That little girl was right, to a limited extent. Polly did expect her sweetheart; not in a coach and four, however, but in a smallish tax–cart, chestnut–coloured, picked out with white; on the panel whereof was painted, as the Act directs, “Robert Clinkers, Junior, Coal–merchant, Hammersmith.” Mr. Clinkers, whose first visit had been paid simply from pity for Cradock, and to acquit himself of all complicity in Hearty Wibraham?s swindle, had called again to make kind inquiries, after finding how ill the poor fellow was, and that his landlady sold coals. Nor was it long before he ventured to propose an arrangement, mutually beneficial, under which the Ducksacre firm should receive their supply from him. Two or three councils were held, but the ladies were obliged to surrender at last, because he was so complimentary, and had such nice white teeth, and spoke in such a feeling manner of his dear departed angel. On the other hand, their old wharfinger would come blustering about his sacks, loud enough to make the potatoes jump, and he kept such impudent men, and bit his nails without any manners, and called them both “Mrs. Acreducks.”
During this Clinkerian diplomacy, Polly showed such shrewdness, and such a nice foot and ancle, and had such a manner of rolling her eyes – blacker and brighter than best Wallsend – that the coals of love were laid, the match struck, the fire kindled, and drawing well up the hearth–place, before Robert Clinkers knew what he was at. And now he came every evening, bringing two sacks of coal with him, and sat on a bag of Barcelonas, and cracked, and gazed at Polly.
“Miss Ducksacre, you should sell lemonade,’” he had said only Saturday last, which was Christmas Eve, “it is such a genteel drink, you know, when a chap is consumed with internal fires, as the great poet says – him as wrote the operas, or the copperas, bless me, I never know which it is; likely you can tell, miss?”
“Lor, Mr. Clinkers, why, the proper name is hopperas; we shows the boards, and we gets a ticket, when nobody else won?t go.”
“Oh now! Do you, though? Ah, I was there, afore ever I knew what life was. A tricksome thing is life, Miss Polly, especially for a ‘andsome female, and no young fellow to be trusted with it. Valuable cargo on green wood. Sure to come to shipwreck.”
“Lor, Mr. Clinkers, you don?t mean me! I am sure I am not at all handsome.”
“Then there isn?t one in London, miss. Coals is coals, and fire is fire – oh, I should like some lemonade, with a drop of rum in it. Would you join me in it now, if I just pop round the corner? It would make you feel so nice now.”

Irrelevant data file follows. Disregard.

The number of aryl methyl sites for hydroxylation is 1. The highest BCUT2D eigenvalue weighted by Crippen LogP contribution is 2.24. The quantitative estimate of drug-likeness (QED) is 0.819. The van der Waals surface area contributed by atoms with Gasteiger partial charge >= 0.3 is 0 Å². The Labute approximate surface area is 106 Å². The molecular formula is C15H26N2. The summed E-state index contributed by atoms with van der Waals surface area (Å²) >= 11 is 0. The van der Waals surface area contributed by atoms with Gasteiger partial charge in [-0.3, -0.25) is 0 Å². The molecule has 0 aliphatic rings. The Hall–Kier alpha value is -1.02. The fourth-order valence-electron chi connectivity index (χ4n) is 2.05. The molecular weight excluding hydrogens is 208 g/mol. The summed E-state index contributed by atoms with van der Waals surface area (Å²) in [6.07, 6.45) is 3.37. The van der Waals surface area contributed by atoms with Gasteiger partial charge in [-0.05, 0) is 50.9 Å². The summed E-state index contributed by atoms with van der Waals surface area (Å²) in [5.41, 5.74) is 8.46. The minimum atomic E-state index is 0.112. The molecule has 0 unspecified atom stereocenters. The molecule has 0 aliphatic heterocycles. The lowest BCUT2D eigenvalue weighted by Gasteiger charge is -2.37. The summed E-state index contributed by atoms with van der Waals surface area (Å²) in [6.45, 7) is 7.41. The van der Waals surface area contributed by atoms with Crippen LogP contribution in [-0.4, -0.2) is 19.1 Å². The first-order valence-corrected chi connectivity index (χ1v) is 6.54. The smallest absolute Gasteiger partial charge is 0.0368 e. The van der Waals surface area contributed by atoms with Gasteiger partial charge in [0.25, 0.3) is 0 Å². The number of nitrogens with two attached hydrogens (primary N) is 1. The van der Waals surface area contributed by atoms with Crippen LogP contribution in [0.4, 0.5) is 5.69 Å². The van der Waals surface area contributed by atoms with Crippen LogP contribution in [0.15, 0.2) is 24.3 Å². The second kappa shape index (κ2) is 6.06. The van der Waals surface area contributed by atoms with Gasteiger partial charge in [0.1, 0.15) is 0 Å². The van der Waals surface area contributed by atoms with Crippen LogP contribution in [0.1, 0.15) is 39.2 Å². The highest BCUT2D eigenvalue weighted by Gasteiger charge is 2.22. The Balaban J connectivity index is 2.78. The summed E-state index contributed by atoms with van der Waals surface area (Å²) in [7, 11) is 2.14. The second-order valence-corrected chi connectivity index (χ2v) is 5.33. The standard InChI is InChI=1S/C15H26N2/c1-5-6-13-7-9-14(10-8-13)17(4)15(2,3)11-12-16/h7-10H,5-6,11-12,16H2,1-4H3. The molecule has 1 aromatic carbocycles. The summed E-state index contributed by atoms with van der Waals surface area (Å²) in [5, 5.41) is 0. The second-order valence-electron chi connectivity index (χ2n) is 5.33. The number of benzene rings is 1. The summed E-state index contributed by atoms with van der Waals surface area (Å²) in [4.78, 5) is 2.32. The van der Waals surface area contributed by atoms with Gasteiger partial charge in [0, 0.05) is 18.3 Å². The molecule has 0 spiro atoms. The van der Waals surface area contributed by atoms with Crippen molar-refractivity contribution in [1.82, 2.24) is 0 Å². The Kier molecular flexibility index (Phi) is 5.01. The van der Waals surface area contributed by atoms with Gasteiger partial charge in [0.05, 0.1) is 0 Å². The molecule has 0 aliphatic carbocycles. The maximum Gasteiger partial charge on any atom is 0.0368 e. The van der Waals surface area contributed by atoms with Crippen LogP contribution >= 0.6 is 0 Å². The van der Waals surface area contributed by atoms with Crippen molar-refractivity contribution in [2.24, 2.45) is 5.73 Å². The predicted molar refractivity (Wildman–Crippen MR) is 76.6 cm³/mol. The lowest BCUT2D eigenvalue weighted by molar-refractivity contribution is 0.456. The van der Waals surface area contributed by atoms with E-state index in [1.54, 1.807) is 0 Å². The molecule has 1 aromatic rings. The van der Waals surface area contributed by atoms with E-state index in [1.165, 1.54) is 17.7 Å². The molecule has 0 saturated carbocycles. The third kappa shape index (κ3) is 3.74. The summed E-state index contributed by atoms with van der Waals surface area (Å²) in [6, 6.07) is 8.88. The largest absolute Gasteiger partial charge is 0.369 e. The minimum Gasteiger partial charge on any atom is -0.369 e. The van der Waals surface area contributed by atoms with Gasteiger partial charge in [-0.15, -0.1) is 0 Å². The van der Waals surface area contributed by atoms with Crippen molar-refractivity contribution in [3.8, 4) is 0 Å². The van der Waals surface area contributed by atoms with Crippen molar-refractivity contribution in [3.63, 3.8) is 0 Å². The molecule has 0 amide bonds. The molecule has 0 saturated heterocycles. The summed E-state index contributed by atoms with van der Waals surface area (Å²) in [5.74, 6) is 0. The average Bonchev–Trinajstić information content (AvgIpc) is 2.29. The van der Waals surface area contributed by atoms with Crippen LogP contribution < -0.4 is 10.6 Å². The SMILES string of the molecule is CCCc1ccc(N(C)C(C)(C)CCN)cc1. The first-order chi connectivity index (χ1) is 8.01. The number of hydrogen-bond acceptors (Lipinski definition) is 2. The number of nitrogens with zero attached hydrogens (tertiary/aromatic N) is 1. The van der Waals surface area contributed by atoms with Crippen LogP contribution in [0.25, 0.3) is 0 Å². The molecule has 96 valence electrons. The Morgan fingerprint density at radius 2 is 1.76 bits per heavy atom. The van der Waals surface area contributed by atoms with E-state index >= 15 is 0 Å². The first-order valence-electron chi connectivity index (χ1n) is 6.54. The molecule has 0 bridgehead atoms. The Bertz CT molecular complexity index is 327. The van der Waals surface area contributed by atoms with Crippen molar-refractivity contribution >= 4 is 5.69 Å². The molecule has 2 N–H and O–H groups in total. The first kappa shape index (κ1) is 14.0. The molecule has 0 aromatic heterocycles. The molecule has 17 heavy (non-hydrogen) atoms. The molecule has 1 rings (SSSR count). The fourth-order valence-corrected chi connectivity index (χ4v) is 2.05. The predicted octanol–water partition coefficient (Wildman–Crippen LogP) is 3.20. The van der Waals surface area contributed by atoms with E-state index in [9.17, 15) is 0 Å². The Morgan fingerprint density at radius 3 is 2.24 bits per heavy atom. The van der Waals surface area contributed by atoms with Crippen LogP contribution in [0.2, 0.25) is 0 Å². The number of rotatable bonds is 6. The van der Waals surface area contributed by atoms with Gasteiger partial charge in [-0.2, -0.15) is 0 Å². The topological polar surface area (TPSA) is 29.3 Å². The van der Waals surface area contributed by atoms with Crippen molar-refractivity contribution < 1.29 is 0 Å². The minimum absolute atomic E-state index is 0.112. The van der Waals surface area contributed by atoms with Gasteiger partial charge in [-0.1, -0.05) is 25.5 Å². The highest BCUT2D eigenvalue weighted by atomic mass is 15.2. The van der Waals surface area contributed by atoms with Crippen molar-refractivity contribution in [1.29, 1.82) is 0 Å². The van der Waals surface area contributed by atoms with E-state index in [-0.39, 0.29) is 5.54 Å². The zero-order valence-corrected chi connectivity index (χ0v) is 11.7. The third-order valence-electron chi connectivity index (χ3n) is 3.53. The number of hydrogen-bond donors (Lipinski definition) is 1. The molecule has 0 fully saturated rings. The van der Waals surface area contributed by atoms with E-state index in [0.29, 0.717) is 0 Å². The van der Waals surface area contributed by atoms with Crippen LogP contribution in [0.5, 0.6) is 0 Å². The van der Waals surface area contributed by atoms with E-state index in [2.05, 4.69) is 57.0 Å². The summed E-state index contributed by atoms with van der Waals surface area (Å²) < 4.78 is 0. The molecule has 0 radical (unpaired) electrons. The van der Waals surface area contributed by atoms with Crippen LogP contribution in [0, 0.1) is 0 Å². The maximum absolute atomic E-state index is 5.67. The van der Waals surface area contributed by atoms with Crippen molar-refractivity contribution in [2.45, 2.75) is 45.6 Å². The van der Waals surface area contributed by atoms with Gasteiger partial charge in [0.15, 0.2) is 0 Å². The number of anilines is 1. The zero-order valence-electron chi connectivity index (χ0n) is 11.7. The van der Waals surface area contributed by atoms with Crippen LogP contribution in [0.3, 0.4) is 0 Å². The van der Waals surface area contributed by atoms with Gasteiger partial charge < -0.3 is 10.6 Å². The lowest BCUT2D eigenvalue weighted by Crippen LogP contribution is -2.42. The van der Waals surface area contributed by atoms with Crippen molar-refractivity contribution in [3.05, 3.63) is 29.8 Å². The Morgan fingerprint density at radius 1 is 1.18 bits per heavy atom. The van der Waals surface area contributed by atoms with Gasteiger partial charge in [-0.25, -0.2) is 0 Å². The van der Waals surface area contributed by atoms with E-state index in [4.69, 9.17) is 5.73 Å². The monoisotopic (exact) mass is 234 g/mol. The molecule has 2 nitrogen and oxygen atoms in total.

“Do I ever feel anything else but nice?” Oh, Polly, what a leading question!
“I wishes it was in my province now, with the deepest respect, to try!” Here Polly flashed away, though nobody was pursuing her, got behind some Penzance broccoli, and seized a half–pottle to defend herself. Mr. Clinkers, knowing what he was about, appealed to a bunch of mistletoe, under which, in distracting distraction, the young lady had taken refuge.
“Now nobody else in all this London,” said the coal–merchant to the berries, “in all this mighty Baal, as the poet beautifully expresses it, especially if a young man, not over five–and–thirty, not so very bad–looking but experienced in life, and with great veneration for females, and a business, you may say, of three hundred a year clear of income–tax and increasing yearly, and a contract with the company, without no encumbrances, would ever go to think of letting that beautiful young lady enjoy the sweets of retirement in that most initing position, without plucking some of the pearls off, and no harm done or taken. And nothing at all pervents me, no consideration of the brockolo – could pay for it to–morrow morning – but my deepest respects, not having my best togs on, through a cruel haxident. Please pigs they?ll come home to–morrow morning, and I?ll do it on Monday, and lock up yard at four o?clock, if tailor has made a job of it. Look nice indeed, and feel nice? I should like to know how she could help it!”